Saturday is Amateur Radio Field Day, a nationwide event in which amateur, or ham, radio operators gather to practice and showcase their skills. The Kodiak Island Amateur Radio Club and the Kodiak Amateur Radio Emergency Service will participate in the event with a demonstration at the Kodiak Military History Museum. KMXT’s Erik Wander has more.
The Amateur Radio Field Day event takes place Saturday at the Kodiak Military History Museum at Fort Abercrombie from noon to 4 p.m. The event is free and open to the public.
Amateur Radio Field Day is held annually during the last week of June. Ham radio operators across the country gather in often remote places, set up emergency stations and attempt to contact one another, thereby practicing and improving their proficiency. The event in Kodiak includes demonstrations using authentic, fully restored vintage military radios. Mike Dolph is the Kodiak Island district emergency coordinator with Kodiak Amateur Radio Emergency Service.
— (Dolph 1 41 sec. "This year, we’ve elected to … with other stations.")
In addition to the vintage equipment, this year’s showcase will feature modern-day, conventional amateur radio setups for a total of three or four stations operating simultaneously. Dolph said that in the age of cellphone, text messaging, internet, GPS and other instant communications, ham radio remains relevant, not only as a hobby, but as an emergency service. He pointed to historical and recent emergencies and disasters, such as the flooding in interior Alaska and Hurricane Katrina, as evidence of its continued usefulness.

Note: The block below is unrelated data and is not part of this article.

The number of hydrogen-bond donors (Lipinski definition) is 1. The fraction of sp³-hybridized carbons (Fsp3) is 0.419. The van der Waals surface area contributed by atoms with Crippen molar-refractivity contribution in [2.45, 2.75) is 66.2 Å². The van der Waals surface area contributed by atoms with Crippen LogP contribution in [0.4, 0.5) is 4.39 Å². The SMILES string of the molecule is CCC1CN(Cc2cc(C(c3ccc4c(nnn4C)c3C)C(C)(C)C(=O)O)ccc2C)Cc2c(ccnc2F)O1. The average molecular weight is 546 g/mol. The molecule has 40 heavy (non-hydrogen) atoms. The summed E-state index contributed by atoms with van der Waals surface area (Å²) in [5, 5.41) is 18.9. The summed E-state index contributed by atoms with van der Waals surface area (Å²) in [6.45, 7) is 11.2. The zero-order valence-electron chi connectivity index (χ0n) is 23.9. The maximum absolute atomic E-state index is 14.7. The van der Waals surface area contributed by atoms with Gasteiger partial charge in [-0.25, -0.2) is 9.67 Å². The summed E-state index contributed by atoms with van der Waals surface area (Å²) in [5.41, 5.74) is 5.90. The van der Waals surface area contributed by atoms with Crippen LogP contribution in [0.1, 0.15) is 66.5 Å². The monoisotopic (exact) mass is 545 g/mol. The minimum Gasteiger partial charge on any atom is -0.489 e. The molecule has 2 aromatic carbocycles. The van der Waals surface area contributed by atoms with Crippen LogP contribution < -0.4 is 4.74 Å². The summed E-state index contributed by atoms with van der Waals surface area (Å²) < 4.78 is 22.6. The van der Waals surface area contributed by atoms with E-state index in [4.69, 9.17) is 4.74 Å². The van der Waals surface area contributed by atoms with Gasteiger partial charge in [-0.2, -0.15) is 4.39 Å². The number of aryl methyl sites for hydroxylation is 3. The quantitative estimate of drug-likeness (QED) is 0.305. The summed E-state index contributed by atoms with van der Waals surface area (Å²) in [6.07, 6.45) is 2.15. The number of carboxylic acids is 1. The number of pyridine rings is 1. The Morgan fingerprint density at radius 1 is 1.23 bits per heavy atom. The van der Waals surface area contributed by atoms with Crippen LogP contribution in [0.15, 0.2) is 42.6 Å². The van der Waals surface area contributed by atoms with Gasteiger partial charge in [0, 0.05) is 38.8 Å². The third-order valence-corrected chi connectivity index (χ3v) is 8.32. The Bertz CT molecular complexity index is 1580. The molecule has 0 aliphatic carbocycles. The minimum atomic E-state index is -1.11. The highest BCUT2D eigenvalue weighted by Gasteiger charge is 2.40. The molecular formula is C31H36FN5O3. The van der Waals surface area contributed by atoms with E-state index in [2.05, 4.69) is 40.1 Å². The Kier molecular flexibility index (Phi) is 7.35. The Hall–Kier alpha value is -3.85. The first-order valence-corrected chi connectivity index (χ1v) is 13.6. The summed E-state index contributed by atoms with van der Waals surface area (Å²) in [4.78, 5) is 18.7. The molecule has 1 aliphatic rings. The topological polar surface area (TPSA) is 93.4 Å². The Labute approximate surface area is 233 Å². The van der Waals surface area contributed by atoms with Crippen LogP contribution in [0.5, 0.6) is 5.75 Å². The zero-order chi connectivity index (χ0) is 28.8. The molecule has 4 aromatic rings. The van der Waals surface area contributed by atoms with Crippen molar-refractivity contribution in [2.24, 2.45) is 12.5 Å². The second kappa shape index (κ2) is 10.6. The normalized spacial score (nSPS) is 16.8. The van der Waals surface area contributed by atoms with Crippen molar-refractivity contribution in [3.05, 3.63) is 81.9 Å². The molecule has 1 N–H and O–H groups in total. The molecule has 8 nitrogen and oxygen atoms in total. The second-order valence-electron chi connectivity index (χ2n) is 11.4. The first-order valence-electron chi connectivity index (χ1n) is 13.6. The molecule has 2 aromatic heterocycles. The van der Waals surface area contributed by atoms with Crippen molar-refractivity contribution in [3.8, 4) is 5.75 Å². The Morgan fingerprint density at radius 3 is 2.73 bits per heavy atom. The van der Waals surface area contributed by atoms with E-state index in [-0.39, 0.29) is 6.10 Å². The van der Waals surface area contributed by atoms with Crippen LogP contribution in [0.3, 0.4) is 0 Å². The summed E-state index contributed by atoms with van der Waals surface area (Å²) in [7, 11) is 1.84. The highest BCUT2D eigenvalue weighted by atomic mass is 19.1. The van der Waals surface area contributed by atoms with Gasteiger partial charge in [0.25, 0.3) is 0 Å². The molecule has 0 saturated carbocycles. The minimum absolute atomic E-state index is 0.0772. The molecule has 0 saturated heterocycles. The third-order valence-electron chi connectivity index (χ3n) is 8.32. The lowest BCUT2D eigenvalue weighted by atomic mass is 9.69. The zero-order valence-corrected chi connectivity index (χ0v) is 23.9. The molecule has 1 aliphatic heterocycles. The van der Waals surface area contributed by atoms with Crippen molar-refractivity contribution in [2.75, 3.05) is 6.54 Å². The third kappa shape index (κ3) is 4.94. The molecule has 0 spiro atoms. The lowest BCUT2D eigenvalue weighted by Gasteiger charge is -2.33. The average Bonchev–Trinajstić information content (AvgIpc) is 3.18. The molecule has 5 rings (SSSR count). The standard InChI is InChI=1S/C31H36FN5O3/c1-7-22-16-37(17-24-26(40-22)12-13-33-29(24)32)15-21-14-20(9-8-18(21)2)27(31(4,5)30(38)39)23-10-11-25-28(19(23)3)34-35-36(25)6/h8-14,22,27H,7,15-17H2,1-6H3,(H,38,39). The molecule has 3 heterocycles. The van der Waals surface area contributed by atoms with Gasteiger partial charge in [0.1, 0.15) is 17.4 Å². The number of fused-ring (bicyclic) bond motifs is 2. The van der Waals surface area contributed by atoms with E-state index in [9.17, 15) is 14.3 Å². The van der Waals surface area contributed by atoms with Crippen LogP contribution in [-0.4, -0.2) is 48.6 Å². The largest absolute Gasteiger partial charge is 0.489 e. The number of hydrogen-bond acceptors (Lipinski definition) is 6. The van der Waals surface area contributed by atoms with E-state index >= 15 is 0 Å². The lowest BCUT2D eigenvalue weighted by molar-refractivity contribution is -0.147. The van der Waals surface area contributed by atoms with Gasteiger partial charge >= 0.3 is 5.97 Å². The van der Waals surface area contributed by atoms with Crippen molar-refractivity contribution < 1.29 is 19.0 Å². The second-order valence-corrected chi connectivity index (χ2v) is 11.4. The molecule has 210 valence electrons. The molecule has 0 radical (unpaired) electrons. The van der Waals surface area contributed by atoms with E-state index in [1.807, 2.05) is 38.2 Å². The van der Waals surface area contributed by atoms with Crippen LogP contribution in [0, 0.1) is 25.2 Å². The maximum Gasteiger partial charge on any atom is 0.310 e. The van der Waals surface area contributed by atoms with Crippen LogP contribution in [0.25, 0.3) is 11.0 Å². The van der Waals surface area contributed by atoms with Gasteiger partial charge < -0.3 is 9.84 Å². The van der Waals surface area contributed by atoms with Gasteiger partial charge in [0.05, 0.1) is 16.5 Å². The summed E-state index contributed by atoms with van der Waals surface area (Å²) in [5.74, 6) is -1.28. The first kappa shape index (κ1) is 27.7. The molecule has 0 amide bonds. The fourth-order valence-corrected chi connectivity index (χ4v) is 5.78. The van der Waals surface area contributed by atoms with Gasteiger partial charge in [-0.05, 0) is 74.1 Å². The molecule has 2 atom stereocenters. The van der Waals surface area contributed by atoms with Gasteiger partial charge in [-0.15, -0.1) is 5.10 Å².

— (Dolph 2 50 sec. "In all of those incidences … in Kodiak was by ham radio.")
That was Nick Laktonen from the top of Pillar Mountain on the day of the 1964 earthquake. In order to become a ham radio operator, people must attain a license from the Federal Communications Commission. Dolph said that FCC requirements have changed in the last 15 years. Among the changes, the FCC has done away with the Morse Code proficiency requirement, which Dolph said is still practiced by some and still useful in certain circumstances.
— (Dolph 3 50 sec. "Actually, a proficient … still a very productive mode.")
Dolph estimates that there are 20 to 25 licensed amateur radio operators in Kodiak and said there are 10 active Kodiak Amateur Radio Emergency Service operators. He said anyone wishing to obtain a license can study online at a variety of different web sites, and then take the required FCC exam. Dolph said it may not be as easy as it seems.
— (Dolph 4 39 sec. "The exams on all the levels … level of license you have.")
I’m Erik Wander.